Like a lot of teenage boys, Zach Herries had a tricked-out truck, a passion for fast cars and a desire to work someplace where he could tinker under the hood.
But unlike a lot of teenage boys, Herries also has cerebral palsy, which made a few employers uncomfortable hiring him. But not Steve Bruce, owner of Steve Bruce Welding and Fabrication, which builds some of the fastest drag racing cars in the world.
For a boy like Herries who is into fast cars, Bruce said, “This is the candy store.”
Through Independence Inc.’s Youth Employment Program, or YEP, Bruce provided Herries with an 80-hour work trial during which the teen gained valuable job experience, a mentor and his very first paycheck.
YEP connects 15- to 21-year-old students from Lawrence, Eudora and Baldwin who have physical, developmental or sensory disabilities to jobs. The students gain life and work skills, build confidence and earn income.
A paycheck builds self esteem
The goal is to help them take the important first step toward becoming more self sufficient.
“Some of these students have been told ‘you can’t’ all their lives,” shared Ranita Wilks, YEP employment coordinator for Independence Inc. “After you see them go out and try, and see their potential and possibilities, there is a personality change. They get their first paycheck. It builds self esteem.”
As employers work with the YEP students, their attitudes toward employing people with disabilities usually changes, too, Wilks said. “A lot of people who may have had some concerns because they haven’t hired a person with disabilities before, the next time they won’t have the level of uncertainty and give the student a chance.”
Wilks works with area high schools to identify students who would flourish in the program. She finds out what types of jobs fit the students’ skills and career interests, then hunts for employers who can provide the students with enriching work trials.
The students’ minimum wage salaries are paid by Independence Inc. using funds from the United Way of Douglas County. After the students complete the work trials, they are often hired by the employers or are able to find another job using the skills and experience they gained during the work trails.
Education, self sufficiency and health
YEP is having a huge impact in the lives of students and employers. Between 2008 and 2012, when the program lost its funding, 78 students were involved. In 2013, YEP was re-launched, fueled by funds from the United Way Self Sufficiency Goal. In addition, United Way connected Independence Inc. with other agencies that shared the goal of helping Douglas County residents move toward independence and financial stability.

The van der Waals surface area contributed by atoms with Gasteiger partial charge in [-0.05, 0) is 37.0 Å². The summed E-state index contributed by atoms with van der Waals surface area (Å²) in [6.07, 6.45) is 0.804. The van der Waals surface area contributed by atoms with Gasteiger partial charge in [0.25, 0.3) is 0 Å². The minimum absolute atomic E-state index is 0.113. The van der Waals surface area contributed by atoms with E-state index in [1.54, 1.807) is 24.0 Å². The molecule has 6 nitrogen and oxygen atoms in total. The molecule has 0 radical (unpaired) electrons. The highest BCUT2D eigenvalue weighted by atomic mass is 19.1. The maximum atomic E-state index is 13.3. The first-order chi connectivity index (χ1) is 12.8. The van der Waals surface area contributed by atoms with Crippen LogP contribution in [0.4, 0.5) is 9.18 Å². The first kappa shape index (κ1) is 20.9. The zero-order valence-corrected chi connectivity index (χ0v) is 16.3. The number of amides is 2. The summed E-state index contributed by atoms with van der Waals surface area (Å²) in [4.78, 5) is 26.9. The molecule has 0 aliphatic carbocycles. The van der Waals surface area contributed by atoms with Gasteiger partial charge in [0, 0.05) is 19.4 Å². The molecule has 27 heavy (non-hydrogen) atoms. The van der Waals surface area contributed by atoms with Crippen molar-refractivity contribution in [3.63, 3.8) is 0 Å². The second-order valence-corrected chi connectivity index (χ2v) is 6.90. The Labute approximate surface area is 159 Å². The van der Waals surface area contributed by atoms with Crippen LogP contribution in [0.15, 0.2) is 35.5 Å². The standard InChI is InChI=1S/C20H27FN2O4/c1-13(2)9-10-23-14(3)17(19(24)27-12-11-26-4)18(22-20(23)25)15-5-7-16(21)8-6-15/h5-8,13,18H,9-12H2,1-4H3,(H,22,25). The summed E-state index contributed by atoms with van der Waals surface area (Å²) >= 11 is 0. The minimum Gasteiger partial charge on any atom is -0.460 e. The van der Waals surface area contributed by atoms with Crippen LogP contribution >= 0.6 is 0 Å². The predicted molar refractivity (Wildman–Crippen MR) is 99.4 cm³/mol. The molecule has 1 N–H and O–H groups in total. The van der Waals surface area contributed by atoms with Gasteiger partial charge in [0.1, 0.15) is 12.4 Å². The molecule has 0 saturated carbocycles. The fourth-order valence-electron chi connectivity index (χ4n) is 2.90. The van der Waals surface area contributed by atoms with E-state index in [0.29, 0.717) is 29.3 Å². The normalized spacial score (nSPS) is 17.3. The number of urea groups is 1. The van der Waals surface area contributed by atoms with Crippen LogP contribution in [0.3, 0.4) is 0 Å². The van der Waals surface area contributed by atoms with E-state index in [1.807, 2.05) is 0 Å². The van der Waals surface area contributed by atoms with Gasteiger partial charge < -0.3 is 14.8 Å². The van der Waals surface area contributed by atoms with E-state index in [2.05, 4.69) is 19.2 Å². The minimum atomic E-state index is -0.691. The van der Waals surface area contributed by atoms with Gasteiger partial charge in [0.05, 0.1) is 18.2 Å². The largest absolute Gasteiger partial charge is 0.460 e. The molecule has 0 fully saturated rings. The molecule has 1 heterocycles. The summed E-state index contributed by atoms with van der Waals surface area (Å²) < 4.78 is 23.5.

As a result, YEP now includes a collaboration with The ARC of Douglas County, which provides advocacy and support for people with intellectual and developmental disabilities. The ARC now gives parents of YEP students the support they need to help their children succeed in the workforce.
“The United Way is working toward creating long-term change in our community by ensuring everyone in Douglas County can achieve education, self sufficiency and health. Under our self sufficiency community impact goal, we are working with partners like Independence Inc. and The ARC that share a common interest, helping them collaborate so they can serve more people and have a greater impact on the community,” said Erika Dvorske, president and CEO of the United Way of Douglas County.
The ARC developed a series of classes for parents of YEP students that helps them navigate a host of critical issues, like how to access support services and protect their children’s income, said Barbara Bishop, executive director of The ARC. The classes are taught by subject-matter experts and are offered free to parents because of United Way funds.
In the first few months since YEP re-launched, three students landed permanent jobs. Herries will be a freshman at the University of Central Missouri this fall. And six additional students are engaged in work trials.
“We really believe in this program – this is what independence is all about,” said Stacey Hunter Schwartz, Executive Director of Independence Inc. “It’s the beginning of a career ladder for the students. We want people with disabilities to become contributing, tax-paying members of our community.”
Micki Chestnut is director of communications for the United Way of Douglas County.